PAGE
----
Decades later I came across the UN book and reread it in an afternoon, paying special attention to the story about the African woman and her baby who got sprayed with DDT. And I remembered something long forgotten till then.

In Hawaii in 1952 and ‘53, a small truck came around the base housing neighborhood once a week, driving up the adjacent street, and emitting a sweetish smelling spray from its backside. We kids were fascinated by that truck. We ran through its rear mist, sniffing the spray, lost in its peculiar thick fog, unable to see our own hands much less the other kids. If an adult had been watching, they might not have seen us either. Maybe as many as twenty-five times during that year, I chased the truck, laughing and breathing in DDT.

Rachel Carson, the brilliant, tenacious, observant naturalist, wrote of the dangers of DDT in Silent Spring, published in 1962. The same toxic chemical identified by Rachel Carson as so very dangerous to the environment, to animals, and to people that she advocated persuasively for it to be banned. We’d moved to Hawaii for the second time in 1959, (dad was no longer in the military, he just wanted to live in paradise,) then moved to California in 1961. Whatever damage was done to our young family in 1952 and ‘53, was not repeated during our second sojourn.

I’ve since suffered bronchitis innumerable times and serious bouts of pneumonia approximately ten or eleven times. I’ve had both pneumonia shots and still caught a nasty case of it a day after getting one of them.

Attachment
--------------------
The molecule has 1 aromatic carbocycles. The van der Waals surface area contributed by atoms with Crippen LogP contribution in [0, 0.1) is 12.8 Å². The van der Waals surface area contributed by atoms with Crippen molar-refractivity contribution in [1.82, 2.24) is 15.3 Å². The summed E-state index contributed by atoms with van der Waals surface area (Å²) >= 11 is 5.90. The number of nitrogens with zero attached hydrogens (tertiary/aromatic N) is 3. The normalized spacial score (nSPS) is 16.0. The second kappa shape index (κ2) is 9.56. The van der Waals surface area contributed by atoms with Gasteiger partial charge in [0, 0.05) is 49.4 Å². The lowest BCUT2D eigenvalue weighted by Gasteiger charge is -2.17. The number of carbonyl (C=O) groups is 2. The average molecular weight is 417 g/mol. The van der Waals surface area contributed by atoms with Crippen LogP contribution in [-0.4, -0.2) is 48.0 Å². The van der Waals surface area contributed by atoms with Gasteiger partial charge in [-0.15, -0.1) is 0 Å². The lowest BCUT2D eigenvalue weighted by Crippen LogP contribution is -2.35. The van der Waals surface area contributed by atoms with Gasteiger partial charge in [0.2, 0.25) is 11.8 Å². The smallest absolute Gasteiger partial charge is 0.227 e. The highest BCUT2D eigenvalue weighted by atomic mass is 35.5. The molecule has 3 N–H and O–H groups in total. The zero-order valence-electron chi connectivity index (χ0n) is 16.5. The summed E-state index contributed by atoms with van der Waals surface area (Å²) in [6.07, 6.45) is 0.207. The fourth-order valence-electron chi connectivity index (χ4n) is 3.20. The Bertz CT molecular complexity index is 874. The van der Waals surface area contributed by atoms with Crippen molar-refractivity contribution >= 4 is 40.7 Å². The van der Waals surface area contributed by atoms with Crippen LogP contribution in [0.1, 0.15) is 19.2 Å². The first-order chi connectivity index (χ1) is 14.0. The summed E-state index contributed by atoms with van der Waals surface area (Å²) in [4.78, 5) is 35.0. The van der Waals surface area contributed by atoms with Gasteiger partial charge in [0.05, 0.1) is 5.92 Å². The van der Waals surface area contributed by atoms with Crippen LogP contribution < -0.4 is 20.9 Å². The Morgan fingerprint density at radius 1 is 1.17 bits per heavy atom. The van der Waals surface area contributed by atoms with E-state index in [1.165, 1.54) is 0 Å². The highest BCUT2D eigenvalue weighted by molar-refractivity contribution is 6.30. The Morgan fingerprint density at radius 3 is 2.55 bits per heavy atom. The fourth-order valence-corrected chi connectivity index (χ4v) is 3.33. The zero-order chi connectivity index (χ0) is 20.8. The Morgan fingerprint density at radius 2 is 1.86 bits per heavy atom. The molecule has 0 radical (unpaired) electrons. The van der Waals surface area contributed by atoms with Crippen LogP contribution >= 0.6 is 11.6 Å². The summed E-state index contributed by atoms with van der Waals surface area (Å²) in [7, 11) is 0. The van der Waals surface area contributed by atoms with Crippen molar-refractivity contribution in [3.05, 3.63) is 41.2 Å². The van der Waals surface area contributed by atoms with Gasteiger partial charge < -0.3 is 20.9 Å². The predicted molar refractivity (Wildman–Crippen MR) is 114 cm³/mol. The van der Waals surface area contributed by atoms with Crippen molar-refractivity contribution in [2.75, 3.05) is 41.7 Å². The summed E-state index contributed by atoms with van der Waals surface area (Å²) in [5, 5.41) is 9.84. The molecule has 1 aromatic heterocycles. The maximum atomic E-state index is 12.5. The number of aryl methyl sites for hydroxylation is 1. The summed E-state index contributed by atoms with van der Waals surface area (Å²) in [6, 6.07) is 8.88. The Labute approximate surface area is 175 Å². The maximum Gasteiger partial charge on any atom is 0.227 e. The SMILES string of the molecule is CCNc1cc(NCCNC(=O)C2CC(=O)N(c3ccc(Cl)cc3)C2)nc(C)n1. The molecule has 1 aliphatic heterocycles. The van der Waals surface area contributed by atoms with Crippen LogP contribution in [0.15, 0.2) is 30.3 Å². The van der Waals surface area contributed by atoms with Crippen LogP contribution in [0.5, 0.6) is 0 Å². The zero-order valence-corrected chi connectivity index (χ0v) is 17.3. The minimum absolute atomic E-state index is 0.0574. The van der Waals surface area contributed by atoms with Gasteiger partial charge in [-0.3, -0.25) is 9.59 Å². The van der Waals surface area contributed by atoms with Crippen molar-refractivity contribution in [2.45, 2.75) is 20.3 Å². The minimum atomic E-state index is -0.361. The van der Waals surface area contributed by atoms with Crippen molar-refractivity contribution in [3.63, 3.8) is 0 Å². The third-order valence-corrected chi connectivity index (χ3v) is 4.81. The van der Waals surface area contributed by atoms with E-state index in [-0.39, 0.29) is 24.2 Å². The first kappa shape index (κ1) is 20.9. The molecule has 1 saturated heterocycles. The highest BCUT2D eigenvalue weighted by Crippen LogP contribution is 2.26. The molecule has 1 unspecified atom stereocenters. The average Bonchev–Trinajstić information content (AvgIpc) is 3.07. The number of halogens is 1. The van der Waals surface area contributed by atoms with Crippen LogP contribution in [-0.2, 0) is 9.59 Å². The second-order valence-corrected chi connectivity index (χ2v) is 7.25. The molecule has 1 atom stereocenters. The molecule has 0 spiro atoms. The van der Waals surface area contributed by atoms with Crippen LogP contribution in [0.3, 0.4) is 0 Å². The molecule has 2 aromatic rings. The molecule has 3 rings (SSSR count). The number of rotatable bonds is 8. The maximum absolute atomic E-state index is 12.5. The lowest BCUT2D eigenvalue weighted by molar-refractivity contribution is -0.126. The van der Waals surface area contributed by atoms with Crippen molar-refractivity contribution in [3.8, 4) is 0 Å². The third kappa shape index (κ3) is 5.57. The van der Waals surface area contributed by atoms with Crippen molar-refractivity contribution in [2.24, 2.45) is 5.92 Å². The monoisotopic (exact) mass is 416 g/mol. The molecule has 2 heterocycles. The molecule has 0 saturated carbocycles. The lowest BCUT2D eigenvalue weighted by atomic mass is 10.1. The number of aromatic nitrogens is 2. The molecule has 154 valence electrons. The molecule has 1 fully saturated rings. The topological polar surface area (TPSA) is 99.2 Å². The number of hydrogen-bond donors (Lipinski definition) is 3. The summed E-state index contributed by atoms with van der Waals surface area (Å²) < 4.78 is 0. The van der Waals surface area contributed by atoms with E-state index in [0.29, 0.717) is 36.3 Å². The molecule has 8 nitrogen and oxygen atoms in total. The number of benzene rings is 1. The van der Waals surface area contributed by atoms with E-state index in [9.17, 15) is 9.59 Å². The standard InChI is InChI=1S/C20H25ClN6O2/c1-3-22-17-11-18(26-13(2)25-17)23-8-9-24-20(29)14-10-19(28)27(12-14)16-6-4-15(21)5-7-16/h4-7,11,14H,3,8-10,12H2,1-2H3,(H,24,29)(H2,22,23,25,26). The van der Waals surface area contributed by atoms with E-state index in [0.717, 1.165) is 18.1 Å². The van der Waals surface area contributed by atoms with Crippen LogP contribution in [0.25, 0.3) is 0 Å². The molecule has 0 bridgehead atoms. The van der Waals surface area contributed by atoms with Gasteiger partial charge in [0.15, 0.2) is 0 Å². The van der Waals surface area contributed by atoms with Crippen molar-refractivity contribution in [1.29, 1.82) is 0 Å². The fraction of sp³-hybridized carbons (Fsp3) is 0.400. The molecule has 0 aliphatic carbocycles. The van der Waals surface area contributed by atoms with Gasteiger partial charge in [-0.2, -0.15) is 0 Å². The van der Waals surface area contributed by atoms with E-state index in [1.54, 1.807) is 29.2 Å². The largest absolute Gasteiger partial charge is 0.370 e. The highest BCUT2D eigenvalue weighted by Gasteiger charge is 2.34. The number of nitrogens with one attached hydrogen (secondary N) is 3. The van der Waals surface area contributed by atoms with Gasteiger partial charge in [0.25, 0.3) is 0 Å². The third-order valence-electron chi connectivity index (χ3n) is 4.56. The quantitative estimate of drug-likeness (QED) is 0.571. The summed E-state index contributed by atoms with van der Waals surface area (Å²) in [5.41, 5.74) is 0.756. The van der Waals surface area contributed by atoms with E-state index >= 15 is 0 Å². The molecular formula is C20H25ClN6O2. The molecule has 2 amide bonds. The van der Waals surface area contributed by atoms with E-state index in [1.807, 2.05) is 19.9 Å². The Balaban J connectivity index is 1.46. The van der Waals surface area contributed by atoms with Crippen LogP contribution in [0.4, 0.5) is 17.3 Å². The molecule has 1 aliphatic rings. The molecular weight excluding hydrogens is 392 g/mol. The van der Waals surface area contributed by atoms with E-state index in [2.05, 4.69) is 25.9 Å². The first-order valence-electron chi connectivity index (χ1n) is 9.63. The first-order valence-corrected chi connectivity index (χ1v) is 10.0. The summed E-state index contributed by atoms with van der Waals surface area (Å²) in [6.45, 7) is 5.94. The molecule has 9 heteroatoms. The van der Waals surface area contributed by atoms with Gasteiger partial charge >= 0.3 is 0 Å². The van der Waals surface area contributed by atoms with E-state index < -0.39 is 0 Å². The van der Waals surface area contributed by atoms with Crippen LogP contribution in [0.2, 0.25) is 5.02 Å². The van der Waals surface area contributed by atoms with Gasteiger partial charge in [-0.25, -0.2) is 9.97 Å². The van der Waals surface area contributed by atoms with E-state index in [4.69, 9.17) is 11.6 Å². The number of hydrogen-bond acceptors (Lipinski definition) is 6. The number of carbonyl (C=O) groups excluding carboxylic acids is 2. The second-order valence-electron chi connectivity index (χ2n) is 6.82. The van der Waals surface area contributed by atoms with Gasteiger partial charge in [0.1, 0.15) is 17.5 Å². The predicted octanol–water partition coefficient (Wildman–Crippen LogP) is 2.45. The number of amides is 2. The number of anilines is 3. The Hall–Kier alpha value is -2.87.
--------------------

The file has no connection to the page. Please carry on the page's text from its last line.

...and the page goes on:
Chemical pesticides are dangerous to earth and living things – we know this now. The few who knew early about the dangers of DDT were muffled or ignored. All those illnesses it tried to eradicate were/are also extremely dangerous. I’ve since lost the book, probably forever, but it is my choice for the letter X, representing the unknown factor.

 

NOTE: I read Silent Spring in the 1970’s. Since the book was published and DDT ultimately banned, malaria increased in enormous numbers around the globe but especially in third world countries where other medical help was not easily available. Millions of people suffered and died from malaria. It’s been disputed that DDT caused the numerous deaths from all kinds of cancers that Rachel Carson claimed, and the chemical has since been reinstated. I am neither scientist nor researcher. Readers should consult those who are expert in the field for accurate information. My purpose in writing this review of a non-book was to show my actual experience with DDT and to suggest a warning. Not everything is what appears on its surface, and most new solutions to any kind of problem also generate unexpected consequences. X does indeed represent the unknown factor.